In step 424, the controller 208 presents the live speech of the calling party over the loud speaker. The calling party can be given a set presentation limit similar to step 410. In this embodiment, the presentation limit can represent a specific time limit (e.g., 10 seconds) monitored by the controller 208 in step 426. If the end user does not accept the call in step 428 and the presentation limit is exceeded, the controller 208 proceeds to step 416; otherwise, the controller 208 proceeds to step 430 where it causes the audio system 206 to enable the microphone so that the end user can engage in conversation with the calling party.
In step 508, the controller 108 can be programmed to transmit a notification signal to the targeted communication device. The notification signal can be a POTS signal or IP signal generated by the network elements of
Once connected to the second voice channel, the controller 108 can be programmed to select an audio signal type according to the ID received in step 506. Similar to the descriptions of method 400, the selection can consist of a process for presenting a prerecorded message or live speech from the calling party. In the former, the controller 108 proceeds to step 516 where it selects a prerecorded message according to the ID. The prerecorded message can be any of the embodiments described earlier. In step 518, the controller 108 repeatedly transmits to the communication device over the second voice channel audio signals corresponding to the prerecorded message.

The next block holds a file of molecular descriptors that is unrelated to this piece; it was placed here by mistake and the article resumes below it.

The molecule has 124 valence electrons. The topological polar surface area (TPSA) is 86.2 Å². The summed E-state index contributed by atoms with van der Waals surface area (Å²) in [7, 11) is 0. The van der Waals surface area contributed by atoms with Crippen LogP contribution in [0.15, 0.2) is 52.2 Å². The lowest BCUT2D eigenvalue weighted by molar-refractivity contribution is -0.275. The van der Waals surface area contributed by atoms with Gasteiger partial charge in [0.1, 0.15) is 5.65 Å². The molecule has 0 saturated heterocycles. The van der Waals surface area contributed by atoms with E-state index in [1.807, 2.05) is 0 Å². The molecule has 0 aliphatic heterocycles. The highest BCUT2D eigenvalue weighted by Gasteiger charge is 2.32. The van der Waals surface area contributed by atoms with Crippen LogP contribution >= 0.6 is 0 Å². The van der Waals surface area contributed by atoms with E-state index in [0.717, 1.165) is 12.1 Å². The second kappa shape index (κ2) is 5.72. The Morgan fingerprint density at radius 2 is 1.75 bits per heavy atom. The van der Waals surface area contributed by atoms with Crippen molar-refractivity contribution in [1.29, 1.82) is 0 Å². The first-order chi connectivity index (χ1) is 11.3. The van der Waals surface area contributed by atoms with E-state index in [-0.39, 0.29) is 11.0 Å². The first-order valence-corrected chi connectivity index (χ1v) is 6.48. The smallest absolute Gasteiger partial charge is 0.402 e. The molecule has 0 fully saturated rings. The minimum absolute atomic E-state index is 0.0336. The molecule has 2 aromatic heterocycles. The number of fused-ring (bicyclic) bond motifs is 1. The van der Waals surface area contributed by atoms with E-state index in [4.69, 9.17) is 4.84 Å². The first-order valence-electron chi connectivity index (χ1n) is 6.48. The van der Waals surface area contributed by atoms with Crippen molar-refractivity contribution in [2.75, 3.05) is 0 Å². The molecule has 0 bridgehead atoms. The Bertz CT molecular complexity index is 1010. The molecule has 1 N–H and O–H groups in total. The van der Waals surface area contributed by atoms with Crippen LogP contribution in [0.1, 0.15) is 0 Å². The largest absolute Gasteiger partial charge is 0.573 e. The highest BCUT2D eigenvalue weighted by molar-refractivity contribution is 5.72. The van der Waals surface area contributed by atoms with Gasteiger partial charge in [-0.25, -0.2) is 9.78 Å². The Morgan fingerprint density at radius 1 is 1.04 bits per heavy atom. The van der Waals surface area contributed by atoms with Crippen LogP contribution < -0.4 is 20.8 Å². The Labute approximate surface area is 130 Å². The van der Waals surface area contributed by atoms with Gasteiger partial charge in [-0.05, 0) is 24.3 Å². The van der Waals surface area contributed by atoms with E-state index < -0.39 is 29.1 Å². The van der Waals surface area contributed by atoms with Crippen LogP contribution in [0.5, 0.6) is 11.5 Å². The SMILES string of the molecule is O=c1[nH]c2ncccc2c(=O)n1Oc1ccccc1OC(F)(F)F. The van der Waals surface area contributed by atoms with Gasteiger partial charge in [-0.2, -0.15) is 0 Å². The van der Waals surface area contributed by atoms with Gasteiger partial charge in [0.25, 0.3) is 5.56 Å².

In step 522, the controller 108 monitors whether the audio signals transmitted have exceeded a presentation limit (e.g., 4 cycles). If the controller 108 does not detect an acceptance signal from the communication device in step 526, and the presentation limit has been exceeded (e.g., 4 cycles of the prerecorded message have been presented), the controller 108 proceeds to step 524 where it links the first voice channel associated with the calling party to a voicemail service associated with the end user of the targeted communication device. Otherwise if the end user has accepted the call, the controller 108 proceeds to step 528 where it links the first and second voice channels, thereby enabling the parties to communicate.